Jim Carrey Spent the Last Six Years Painting. Now, See What the Actor-Turned-Artist Has Created.

The newly minted gallery artist speaks about his unstoppable urge to paint.

Jim Carrey painting in his studio. Courtesy of the artist.

Jim Carrey is not a man to do things by halves—at least not when it comes to his art. For the last six years, he has thrown himself into painting, working so prolifically that some might mistake his home for a museum. This weekend, the actor showcased the fruits of his labor in “Sunshower,” a solo exhibition at the Signature Gallery Group‘s Las Vegas gallery.

“There’s not a day that goes by that I’m not covered in paint or something from doing sculptures,” Carrey said in a recent interview with W magazine. “It’s all about that for me now—being completely involved, heart, mind, and soul. Sometimes it’s art, sometimes it’s performance, and sometimes it’s just talking to someone.”

The way Carrey talks about his work, art sounds less like something he makes and more like something that happens to him. “Making art in general is not really a choice,” he said. “I’m being painted and I’m being expressed and I’m being created, and there’s little me involved.”

With the exception of “Nothing to See Here,” a small show at Palm Springs’ Heather James Fine Art in 2011, Carrey had kept his art project relatively quiet. That is, until last month, when Signature released “I Needed Color,” a six-minute documentary showing the comedian at work in his studio. Speaking to W, Carrey admitted that he released the film, in part, to reveal to his fans what he had been up to in recent years, a time with relatively few acting projects on his résumé.

Jim Carrey, No Vacancy (2017). © Jim Carrey.

Jim Carrey, No Vacancy (2017). © Jim Carrey.

The response to the video was explosive: It has now been viewed over five million times, and the art was savaged by Guardian art critic Jonathan Jones. Carrey made headlines again this month after giving a bizarre interview during New York Fashion Week, telling E! News, “There’s no meaning to any of this,” and that he “wanted to find the most meaningless thing that I could come to and join, and here I am.”

In addition to his artistic pursuits, Carrey will soon be the subject of a documentary premiering on Netflix, Jim & Andy: The Great Beyond. The doc chronicles the filming of the 1999 movie Man on the Moon, and the actor’s commitment to method acting in his portrayal of comedic great Andy Kaufman. Also in the works is a novel Carrey is writing with Dana Vachon, set to come out late this year or early next.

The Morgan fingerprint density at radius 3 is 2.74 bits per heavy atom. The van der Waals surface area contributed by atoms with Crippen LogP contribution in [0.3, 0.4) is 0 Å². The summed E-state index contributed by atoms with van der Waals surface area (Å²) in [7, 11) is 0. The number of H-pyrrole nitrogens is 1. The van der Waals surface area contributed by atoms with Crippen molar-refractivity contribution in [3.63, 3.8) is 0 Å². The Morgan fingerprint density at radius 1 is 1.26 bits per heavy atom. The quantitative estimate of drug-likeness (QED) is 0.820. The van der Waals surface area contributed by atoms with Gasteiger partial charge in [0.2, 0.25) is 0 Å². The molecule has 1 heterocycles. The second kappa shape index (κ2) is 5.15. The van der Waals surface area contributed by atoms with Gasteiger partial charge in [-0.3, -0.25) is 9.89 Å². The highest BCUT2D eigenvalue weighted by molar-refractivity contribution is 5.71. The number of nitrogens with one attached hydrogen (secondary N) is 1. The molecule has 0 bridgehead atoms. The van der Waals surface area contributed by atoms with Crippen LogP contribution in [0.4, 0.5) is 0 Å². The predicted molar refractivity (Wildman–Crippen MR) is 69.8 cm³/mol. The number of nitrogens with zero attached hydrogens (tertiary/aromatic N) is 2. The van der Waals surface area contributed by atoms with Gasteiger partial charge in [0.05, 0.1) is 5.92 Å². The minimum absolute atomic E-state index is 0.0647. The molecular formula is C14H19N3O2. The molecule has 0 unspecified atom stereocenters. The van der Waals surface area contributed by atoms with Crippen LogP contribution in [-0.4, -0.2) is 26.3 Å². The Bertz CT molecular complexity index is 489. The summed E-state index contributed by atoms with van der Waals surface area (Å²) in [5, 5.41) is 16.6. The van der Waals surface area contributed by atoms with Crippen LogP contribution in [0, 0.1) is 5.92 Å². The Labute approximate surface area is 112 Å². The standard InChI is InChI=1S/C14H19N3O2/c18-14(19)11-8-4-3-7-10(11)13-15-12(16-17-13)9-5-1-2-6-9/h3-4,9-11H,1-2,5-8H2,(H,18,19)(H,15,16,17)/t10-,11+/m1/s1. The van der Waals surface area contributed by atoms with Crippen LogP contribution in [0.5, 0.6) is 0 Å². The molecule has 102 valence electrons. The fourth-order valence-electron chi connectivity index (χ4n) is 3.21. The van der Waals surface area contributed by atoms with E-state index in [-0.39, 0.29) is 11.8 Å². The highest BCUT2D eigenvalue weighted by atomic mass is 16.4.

For the moment, though, the focus is on Carrey’s painting. In Vegas, would-be collectors and fans looking to attend the opening were essentially asked to commit to buying an artwork up front. “$10,000 per couple—that’s for two people to attend. Entire amount applied toward Jim Carry artwork of your choice,” the gallery’s website advertised. That price also came with “cocktails, hors-d’oeuvres, desserts, and live entertainment,” and the chance to meet the Hollywood star in person.

“You might not necessarily think about Vegas and art in the same breath,” Carrey admitted. “[B]ut I Iove the idea because it gives me an opportunity to not only let people who want to spend money on art see the stuff, but also real people who walk in who might not go into the Gagosian or whatever it is—not that I have that option yet.”

Jim Carrey painting in his studio. Courtesy of the artist.

Jim Carrey painting in his studio. Courtesy of the artist.

There are, of course, a select few who get to see Carrey’s work at home in his studio. In addition to Italian artist Maurizio Cattelan, Carrey shared that visitors have included “a lot of creative people” and “big athletes”—Lebron James tweeted in admiration after the release of “I Needed Color“—many of whom have purchased his works.

Those paintings are generally bright and colorful, with subjects such as Jesus reflecting the exhibition’s somewhat spiritual bent. The show title, “Sunshower,” said Carrey, is about witnessing things like sun showers that bring you “into awareness in this present moment, to that part of your consciousness that wants to stop in time and own it.”

See more works from the exhibition below.

Jim Carrey, <i>Electric Jesus</i>. Courtesy of the artist.

Jim Carrey, Electric Jesus. Courtesy of the artist.

Jim Carrey, <i>This One Is Broken</i>. Courtesy of the artist.

Jim Carrey, This One Is Broken. Courtesy of the artist.

Jim Carrey, Eva (2016). © Jim Carrey, 2017.

Jim Carrey, Eva (2016). © Jim Carrey, 2017.

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